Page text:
(4) Walker v. Texas Division, Sons of Confederate Veterans, Inc.: By a vote of 5-4 the judgment of the Fifth Circuit is reversed. Per Justice Breyer's opinion for the Court: "Texas offers automobile owners a choice between ordinary and specialty license plates. Those who want the State to issue a particular specialty plate may propose a plate design, comprising a slogan, a graphic, or (most commonly) both. If the Texas Department of Motor Vehicles Board approves the design, the State will make it available for display on vehicles registered in Texas. In this case, the Texas Division of the Sons of Confederate Veterans proposed a specialty license plate design featuring a Confederate battle flag. The Board rejected the proposal. We must decide whether that rejection violated the Constitution’s free speech guarantees....We conclude that it did not....we hold that Texas’s specialty license plate designs constitute government speech and that Texas was consequently entitled to refuse to issue plates featuring SCV’s proposed design."
Justice Breyer's majority opinion was joined by Justices Thomas, Ginsburg, Sotomayor, and Kagan. Justice Alito dissented, joined by the Chief Justice and Justices Scalia and Kennedy.
(5) McFadden v. United States: By a vote of 9-0 the judgment of the Fourth Circuit is vacated and the case is remanded. Per Justice Thomas's opinion for the Court: "The Controlled Substance Analogue Enforcement Act of 1986 (Analogue Act) identifies a category of substances substantially similar to those listed on the federal controlled substance schedules, 21 U. S. C. §802(32)(A), and then instructs courts to treat those analogues, if intended for human consumption, as controlled substances listed on schedule I for purposes of federal law, §813. The Controlled Substances Act (CSA) in turn makes it unlawful knowingly to manufacture, distribute, or possess with intent to distribute controlled substances. §841(a)(1). The question presented in this case concerns the knowledge necessary for conviction under §841(a)(1) when the controlled substance at issue is in fact an analogue. We hold that §841(a)(1) requires the Government to establish that the defendant knew he was dealing with “a controlled substance.” When the substance is an analogue, that knowledge requirement is met if the defendant knew that the substance was controlled under the CSA or the Analogue Act, even if he did not know its identity. The knowledge requirement is also met if the defendant knew the specific features of the substance that make it a “‘controlled substance analogue.’” §802(32)(A). Because the U. S. Court of Appeals for the Fourth Circuit approved a jury instruction that did not accurately convey this knowledge requirement, we vacate its judgment and remand for that court to determine whether the error was harmless."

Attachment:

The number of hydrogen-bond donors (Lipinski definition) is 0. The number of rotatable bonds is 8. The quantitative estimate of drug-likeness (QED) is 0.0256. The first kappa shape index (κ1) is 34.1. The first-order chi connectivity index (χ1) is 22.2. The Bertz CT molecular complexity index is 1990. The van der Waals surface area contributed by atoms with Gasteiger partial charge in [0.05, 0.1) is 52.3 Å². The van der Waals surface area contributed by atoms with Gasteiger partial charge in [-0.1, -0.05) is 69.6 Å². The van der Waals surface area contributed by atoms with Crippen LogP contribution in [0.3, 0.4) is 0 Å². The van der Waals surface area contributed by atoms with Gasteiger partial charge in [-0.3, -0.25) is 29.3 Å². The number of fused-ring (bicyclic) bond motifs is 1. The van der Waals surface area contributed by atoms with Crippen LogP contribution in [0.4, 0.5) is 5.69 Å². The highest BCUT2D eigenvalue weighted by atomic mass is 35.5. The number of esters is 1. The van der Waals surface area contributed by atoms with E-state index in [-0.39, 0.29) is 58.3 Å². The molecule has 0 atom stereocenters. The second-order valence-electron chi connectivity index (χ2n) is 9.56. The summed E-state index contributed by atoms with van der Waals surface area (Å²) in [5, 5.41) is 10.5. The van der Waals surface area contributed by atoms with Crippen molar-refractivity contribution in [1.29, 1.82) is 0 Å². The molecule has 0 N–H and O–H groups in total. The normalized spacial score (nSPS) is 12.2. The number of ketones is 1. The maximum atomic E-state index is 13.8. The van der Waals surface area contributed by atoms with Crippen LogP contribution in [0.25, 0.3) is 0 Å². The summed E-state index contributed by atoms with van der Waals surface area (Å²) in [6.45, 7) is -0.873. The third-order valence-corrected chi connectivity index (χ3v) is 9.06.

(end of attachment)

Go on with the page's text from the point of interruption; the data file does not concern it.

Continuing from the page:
Justice Thomas's majority opinion was joined in full by all other justices except the Chief Justice, who filed an opinion concurring in part and concurring in the judgment.
(6) Reed v. Town of Gilbert: By a vote of 9-0 the judgment of the Ninth Circuit is vacated and the case is remanded. Per Justice Thomas's opinion for the Court: "The town of Gilbert, Arizona (or Town), has adopted a comprehensive code governing the manner in which people may display outdoor signs. Gilbert, Ariz., Land Development Code (Sign Code or Code), ch. 1, §4.402 (2005). The Sign Code identifies various categories of signs based on the type of information they convey, then subjects each category to different restrictions. One of the categories is “Temporary Directional Signs Relating to a Qualifying Event,” loosely defined as signs directing the public to a meeting of a nonprofit group. §4.402(P). The Code imposes more stringent restrictions on these signs than it does on signs conveying other messages. We hold that these provisions are content-based regulations of speech that cannot survive strict scrutiny."
Justice Thomas's majority opinion was joined by the Chief Justice and Justices Scalia, Kennedy, Alito, and Sotomayor. Justice Alito filed a concurring opinion, joined by Justices Kennedy and Sotomayor. Justice Breyer filed an opinion concurring in the judgment. Justice Kagan also filed an opinion concurring in the judgment, joined by Justices Ginsburg and Breyer.